REVIEW – Musou games aren’t usually mainstream titles outside the Far Eastern regions of the world, and I believe that the situation will likely not change with Dynasty Warriors 9 either, although the game tried to bring in new elements… which was somewhat successful for it.
Omega Force now created an open world for the kingdoms of Wei, Shu, and Wu – the Three Kingdoms (184-220). The gameplay is your traditional Dynasty Warriors-style: you have the main characters who knock out hundreds and thousands of easy enemies, but on higher difficulty levels, the mindless slashing is going to change into a strategic approach, as the first miniboss will cut the crap and cut the player in two instead. Let’s go back to discussing this open world subject for a bit…
I don’t know, but the way the open world was implemented into the game isn’t the best. Most of the game I found myself riding a horse to the next destination, which, frankly, is anything but exciting. Even the previous installment (8 Xtreme Legends if I remember correctly?) offered faster gameplay, although that title did not have the sandbox factor in it. Sandbox – Dynasty Warriors 9 only laid the basics down for the next game, because it should be filled meaningfully to be one of the positive aspects, but until then, it’s sadly just a negative… for now.
Too bad – the fighting is as exciting as ever, though. Dynasty Warriors always had the melee combat as one of the best elements in it, and now it even has a truckload of characters (pardon me, officers), each with their unique story and ending. If you are interested in a tiny slice of Chinese history, you’ll probably not learn much, but you might get hooked on the subject. The problem is that it gets a bit repetitive; if you’d like to unlock a character, you might have to replay the same mission a few times to achieve them. On paper, it extends the game’s length, but in reality, it’s just annoying.
Let’s get into the missions then: there are the story missions, duh. The side missions (which could go from just bringing back item X to defeat boss Y) even have versions that are related to the main missions, and if you find them having a little too high-level requirement, you can ease your situation by attacking the enemy’s base, because these can slash the levels down to your skills, and the best part of this approach is that it’s optional altogether.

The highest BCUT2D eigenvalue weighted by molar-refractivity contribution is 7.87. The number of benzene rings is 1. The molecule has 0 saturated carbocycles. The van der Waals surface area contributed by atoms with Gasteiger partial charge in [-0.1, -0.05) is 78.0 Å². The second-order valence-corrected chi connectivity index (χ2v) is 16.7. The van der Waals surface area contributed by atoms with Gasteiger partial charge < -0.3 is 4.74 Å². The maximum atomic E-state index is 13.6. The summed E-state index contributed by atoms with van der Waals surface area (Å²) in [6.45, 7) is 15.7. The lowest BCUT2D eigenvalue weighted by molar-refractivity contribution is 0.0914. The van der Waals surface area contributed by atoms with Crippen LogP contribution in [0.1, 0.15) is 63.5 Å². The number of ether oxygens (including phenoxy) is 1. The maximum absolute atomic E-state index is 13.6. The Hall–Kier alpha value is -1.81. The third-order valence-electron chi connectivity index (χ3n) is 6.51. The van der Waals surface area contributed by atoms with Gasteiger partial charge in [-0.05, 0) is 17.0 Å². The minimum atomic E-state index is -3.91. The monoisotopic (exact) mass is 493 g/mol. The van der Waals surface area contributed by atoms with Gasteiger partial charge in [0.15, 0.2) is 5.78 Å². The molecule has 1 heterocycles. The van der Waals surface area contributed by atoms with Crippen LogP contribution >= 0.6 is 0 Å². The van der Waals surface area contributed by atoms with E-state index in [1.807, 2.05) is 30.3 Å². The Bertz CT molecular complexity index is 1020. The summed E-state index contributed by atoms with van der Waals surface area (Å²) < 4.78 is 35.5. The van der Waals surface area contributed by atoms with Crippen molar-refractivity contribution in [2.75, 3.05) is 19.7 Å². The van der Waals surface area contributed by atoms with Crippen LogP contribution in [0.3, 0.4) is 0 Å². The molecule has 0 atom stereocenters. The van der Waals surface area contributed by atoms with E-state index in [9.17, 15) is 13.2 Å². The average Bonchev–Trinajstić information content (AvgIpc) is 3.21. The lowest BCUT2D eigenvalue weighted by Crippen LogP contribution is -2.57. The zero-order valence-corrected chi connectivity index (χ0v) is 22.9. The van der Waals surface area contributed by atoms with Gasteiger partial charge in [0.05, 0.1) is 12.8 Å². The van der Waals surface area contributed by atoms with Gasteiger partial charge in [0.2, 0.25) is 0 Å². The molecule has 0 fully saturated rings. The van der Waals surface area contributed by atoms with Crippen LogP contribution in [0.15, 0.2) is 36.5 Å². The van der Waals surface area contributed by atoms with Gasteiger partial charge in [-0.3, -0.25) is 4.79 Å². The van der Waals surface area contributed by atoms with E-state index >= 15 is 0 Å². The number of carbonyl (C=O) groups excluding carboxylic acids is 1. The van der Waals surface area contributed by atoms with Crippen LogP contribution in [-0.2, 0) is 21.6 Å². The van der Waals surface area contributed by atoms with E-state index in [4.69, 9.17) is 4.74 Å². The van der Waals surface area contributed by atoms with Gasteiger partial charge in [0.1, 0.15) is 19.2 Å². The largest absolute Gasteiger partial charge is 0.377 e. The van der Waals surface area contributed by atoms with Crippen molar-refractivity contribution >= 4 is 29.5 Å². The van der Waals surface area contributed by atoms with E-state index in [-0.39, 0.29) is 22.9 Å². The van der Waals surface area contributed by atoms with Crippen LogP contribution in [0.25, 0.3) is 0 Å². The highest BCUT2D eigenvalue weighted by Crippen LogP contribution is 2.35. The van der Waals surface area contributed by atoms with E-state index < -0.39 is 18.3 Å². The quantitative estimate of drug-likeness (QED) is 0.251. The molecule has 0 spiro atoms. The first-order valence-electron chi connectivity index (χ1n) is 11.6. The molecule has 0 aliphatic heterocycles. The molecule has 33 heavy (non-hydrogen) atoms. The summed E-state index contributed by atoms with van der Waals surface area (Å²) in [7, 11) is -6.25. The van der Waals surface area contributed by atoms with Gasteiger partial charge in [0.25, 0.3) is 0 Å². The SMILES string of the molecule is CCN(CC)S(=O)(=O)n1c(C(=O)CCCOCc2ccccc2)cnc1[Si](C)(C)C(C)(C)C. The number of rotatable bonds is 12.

You can also find materials in the world, which allows crafting materials, upgrading weapons and equipment, or create gems to get you more damage, or just apply an element to your attack. (This sounds like Diablo to me.) The fights are exciting – you have several types of moves, but I have to bring attention to the reactionary ones. You’ll notice icons above the enemies’ heads. If you respond properly, you’ll apply a mighty blow to them, which is going to be necessary on higher difficulty levels to master.
The audiovisuals are mixed. Let me start with the bad news first: the graphics are, khm, not that good, and on a regular PlayStation 4, the frame rate can easily drop from thirty frames per second! If you don’t have a PlayStation 4 Pro, I’ll warn you outright: there will be fights where the performance will be hit, and the animations aren’t perfect either.
However, the way that the characters and their outfits are designed are FANTASTIC! Omega Force has done a marvelous job, props to them! I’m not commenting on the voice acting (you can pick the Japanese voices if you want them), but I’ll get into the music: it’s great. Just like with 8, Dynasty Warriors 9 is rocking. In short, the average graphics are balanced with fine audio.
Dynasty Warriors 9 is good but not great. It deserves a 7.5 for being an entertaining title, but it lacks in several aspects, cutting it off from an 8 or even an 8.5. Unfortunately, the console is technically under pressure, so don’t expect to see solid 30 FPS during combats. If you liked 8 on PS4, I could recommend this one, too. You can plonk twenty hours into it without problems, and if you are a fan of the series, it could be as much as thirty hours, too.
+ The character design, plus they all have a unique story and ending
+ The soundtrack
+ The combat
– Without owning a PlayStation 4 Pro, the frame rate
– I’ve seen better visuals
– The open world needs to be improved, maybe next time it will happen
Publisher: Koei Tecmo
Developer: Omega Force
Genre: Open world Beat-‘Em-Up
Release date: February 13, 2018